Political activist Shaun King has been criticised for 'using Chadwick Boseman's death' to sell copies of his book.
King sent out an email expressing his sorrow that the Black Panther star had died before recommending his book, Make Change, as a way for people to "impact and change the world".
Screenshots of the email were shared to Twitter, where he was accused of "profiting off of Black death".
Excerpts from the email read:
Yesterday I sent an email checking in on everybody - and just a few hours later we learned of the death of Chadwick Boseman. Life is so very fragile. Tomorrow is not promised. [...]
Everywhere I go, people ask ask me, "Shaun, how do I actually use my life, my skills, my time, my energy to impact and change the world?" My book, MAKE CHANGE, is a 272 page answer to that question.
King also included links to the places where his book can be bought.
But he maintains he doesn't profit from the sales, writing on Twitter:
I literally do not make a penny off of sales for my book. Nothing. Got paid a year ago to write it.
I had a mass email pre-scheduled to go out this morning about my book. I updated the email to also mention the death of Chadwick. And I don’t regret it. At all. There’s that.
The row continued regardless, with some people accusing him of lying.
King, a journalist and campaigner who advocates for prison reform and the Black Lives Matter movement, is no stranger to controversy.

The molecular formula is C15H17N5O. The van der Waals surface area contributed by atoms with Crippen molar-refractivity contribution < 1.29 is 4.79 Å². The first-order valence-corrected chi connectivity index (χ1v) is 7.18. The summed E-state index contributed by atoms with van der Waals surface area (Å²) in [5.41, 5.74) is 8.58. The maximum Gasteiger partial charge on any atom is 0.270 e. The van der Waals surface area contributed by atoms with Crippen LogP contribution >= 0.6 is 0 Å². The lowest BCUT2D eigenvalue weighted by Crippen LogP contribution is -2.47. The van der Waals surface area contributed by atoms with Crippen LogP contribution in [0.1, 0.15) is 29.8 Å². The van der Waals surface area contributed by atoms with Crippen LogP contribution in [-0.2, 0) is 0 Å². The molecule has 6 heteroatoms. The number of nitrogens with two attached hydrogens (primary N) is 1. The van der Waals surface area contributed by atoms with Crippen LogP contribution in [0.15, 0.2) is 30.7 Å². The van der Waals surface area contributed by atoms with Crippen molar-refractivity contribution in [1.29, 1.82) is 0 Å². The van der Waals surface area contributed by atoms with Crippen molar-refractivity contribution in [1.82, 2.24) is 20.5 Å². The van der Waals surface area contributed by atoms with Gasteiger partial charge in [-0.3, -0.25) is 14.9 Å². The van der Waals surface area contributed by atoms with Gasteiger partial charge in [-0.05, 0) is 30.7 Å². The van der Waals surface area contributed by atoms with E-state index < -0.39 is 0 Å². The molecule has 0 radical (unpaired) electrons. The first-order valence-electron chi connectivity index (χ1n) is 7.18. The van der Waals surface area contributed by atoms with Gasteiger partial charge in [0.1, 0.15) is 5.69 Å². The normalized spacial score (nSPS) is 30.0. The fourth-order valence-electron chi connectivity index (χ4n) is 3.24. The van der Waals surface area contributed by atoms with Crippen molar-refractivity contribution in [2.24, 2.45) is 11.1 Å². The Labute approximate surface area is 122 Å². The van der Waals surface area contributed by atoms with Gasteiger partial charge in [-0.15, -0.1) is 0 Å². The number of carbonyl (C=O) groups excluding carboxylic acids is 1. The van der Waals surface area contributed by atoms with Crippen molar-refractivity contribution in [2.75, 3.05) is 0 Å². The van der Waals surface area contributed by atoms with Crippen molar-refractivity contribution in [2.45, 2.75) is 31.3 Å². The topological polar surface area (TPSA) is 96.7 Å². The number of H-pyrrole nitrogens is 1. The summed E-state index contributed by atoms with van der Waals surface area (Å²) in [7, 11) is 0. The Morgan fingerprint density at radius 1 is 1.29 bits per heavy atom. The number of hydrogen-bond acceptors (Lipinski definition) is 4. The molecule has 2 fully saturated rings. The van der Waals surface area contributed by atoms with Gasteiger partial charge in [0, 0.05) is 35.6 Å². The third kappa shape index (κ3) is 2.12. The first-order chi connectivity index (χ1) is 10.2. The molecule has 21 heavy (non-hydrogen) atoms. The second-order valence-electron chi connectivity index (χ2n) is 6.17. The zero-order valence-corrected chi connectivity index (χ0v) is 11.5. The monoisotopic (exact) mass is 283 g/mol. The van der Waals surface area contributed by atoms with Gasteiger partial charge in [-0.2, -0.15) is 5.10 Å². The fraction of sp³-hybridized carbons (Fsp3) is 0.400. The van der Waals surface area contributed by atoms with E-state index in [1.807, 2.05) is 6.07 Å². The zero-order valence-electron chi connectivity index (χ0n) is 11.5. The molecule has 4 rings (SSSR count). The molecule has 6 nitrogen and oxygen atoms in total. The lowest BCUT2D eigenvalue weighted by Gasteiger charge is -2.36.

He has been accused of exploiting Black suffering and death for "many years".
Shaun King has been contacted for comment.
But King is not the only person to have been accused of exploiting Chadwick Boseman's death.
Boseman's final tweet congratulating Kamala Harris for her vice president nomination became the most-liked in the history of Twitter. Many people on the left shared it, but were met with similar criticism.
A number of people were accused of "trying to go viral" after Boseman's death, and using it for political gain.
Meanwhile, people criticised Screen Rant for trying to "capitalise on clicks".
They apologised for publishing and removed the article soon after.
Boseman died on 28 August aged 43. His death, after privately suffering from cancer for four years, left fans shocked and heartbroken.
He is remembered for bringing life to iconic roles like Marvel superhero Black Panther and James Brown in Get on Up.
Boseman has also been praised for inspiring young Black actors and for giving back to his community in South Carolina.